As per AV's comment, here are the individual results for Xing et al South Asians.
So what I suspected has turned true that the results of few individuals belonging to certain castes or ethnicities cannot be taken as a representative results for the rest of the millions of members of that community. One can easily see that there is a huge variation of european component among pakistani arains ranging from as low as 14 to as high as 25 %. Same goes for nepalese who also shos eurpean component ranging between 4% to 27% depending on the particular individual. Pakistani arain samples must have been taken from Lahore as that city is dominated by arains, when arains from the same city differ so much from each other in terms of their genetic components , one can easily expect much bigger variation of genetic make up of arains from different parts of pakistani punjab.
The Nepalese are a special case. They form 3 clusters instead of one.
One cluster of the Nepalese is showing ~25% European.
Could it have been
Could it have been from recent admixture? Say, the past 500 years?
Looking at the mean and variance among the samples gives a better picture than looking at extreme values, to analyze variation. Even then, one needs to be cautious extrapolating it to a whole population.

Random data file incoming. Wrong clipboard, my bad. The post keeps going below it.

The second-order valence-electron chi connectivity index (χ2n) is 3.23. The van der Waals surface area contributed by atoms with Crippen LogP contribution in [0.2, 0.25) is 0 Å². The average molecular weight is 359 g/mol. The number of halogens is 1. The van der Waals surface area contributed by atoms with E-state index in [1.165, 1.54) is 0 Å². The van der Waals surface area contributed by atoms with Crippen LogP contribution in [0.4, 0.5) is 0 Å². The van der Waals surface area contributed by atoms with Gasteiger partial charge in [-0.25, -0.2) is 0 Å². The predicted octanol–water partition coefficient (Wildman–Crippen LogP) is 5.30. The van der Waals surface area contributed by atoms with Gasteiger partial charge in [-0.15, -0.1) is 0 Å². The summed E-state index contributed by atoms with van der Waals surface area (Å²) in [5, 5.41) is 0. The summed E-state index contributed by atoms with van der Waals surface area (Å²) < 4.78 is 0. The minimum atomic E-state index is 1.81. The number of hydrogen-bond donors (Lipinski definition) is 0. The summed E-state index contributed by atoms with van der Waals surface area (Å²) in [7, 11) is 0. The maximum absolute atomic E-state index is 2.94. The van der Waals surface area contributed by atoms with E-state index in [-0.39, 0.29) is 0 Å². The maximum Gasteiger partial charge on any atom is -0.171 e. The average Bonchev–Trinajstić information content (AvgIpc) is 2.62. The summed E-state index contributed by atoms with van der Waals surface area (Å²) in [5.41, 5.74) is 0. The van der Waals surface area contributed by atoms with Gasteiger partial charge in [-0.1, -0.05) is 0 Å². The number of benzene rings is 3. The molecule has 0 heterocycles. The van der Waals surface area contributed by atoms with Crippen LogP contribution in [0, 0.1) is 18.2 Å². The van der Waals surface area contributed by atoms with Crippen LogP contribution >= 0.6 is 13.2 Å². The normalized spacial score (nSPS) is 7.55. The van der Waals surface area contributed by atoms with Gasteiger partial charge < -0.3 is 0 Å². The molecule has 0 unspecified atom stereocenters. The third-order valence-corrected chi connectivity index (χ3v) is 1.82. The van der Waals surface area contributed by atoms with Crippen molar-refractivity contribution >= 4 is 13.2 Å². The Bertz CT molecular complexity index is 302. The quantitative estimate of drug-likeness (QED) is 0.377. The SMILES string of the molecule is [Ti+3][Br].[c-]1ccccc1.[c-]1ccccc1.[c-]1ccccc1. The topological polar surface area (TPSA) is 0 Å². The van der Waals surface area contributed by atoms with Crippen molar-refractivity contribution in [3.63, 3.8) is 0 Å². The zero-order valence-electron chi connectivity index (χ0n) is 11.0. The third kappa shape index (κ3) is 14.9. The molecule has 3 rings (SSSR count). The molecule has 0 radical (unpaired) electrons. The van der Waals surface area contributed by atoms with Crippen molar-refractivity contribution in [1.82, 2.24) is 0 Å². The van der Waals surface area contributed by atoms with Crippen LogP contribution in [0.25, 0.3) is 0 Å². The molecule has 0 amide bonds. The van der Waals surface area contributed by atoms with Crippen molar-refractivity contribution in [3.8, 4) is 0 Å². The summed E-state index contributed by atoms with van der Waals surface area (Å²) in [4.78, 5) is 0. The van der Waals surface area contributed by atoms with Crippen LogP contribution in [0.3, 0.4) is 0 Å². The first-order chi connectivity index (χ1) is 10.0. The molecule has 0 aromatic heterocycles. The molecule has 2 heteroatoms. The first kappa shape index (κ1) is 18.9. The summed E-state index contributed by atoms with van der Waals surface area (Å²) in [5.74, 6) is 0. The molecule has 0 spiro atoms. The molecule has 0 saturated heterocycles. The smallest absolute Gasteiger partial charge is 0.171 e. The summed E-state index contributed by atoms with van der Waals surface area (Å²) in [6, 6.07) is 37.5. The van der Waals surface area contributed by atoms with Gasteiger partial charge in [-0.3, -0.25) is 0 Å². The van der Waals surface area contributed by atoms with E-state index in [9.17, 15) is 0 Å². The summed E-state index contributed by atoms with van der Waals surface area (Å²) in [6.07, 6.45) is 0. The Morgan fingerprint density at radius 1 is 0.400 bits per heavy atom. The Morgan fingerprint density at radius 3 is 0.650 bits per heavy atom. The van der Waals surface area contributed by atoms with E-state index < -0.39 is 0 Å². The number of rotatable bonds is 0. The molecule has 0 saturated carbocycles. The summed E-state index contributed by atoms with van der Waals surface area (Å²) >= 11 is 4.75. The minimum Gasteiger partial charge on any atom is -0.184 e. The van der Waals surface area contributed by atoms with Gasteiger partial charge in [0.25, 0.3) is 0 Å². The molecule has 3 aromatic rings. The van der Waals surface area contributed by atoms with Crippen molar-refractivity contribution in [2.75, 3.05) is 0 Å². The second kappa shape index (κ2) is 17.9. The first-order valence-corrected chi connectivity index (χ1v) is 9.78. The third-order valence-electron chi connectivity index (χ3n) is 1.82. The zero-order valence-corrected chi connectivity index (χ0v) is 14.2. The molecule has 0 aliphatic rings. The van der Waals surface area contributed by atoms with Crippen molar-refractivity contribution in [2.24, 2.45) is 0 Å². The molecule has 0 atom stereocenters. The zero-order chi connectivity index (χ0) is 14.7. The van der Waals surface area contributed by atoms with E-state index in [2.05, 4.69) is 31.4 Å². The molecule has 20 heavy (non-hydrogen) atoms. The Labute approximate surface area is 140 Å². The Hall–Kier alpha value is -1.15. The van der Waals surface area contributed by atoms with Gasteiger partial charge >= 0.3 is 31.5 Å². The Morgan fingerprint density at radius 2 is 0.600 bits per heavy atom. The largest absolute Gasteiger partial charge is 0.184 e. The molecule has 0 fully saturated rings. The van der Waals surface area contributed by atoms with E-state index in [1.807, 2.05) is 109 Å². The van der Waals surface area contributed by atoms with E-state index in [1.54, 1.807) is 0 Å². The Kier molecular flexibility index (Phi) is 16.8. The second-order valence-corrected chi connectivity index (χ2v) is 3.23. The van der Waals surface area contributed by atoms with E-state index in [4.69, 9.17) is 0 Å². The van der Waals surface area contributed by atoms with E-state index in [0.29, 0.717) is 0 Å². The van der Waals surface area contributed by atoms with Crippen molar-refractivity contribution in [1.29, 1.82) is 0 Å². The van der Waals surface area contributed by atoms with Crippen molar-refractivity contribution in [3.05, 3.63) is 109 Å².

As Zack said, the Nepalese are not a "caste" per say, and have many different ethnic groups.
I think a better use of such studies is to study variation among different ethnic groups, which is clearly evident. The ap_mala+ap_madiga group together, the tn_dalit+tn_irula group together etc.
Kashmiris are also not a caste, all people living in kashmir valley who speak kashmiri/kaushar language are called kashmiri, muslims kashmiris have many different lineages among them like sheikh, Butt, dar, lone, khawaja, pathan, mughal and so on. But why are they being portrayed here as one entitiy where the result of one or two individuals is being treated as genetic make up of millions of diverse tribes of kashmir valley, I mean it does not make any sense.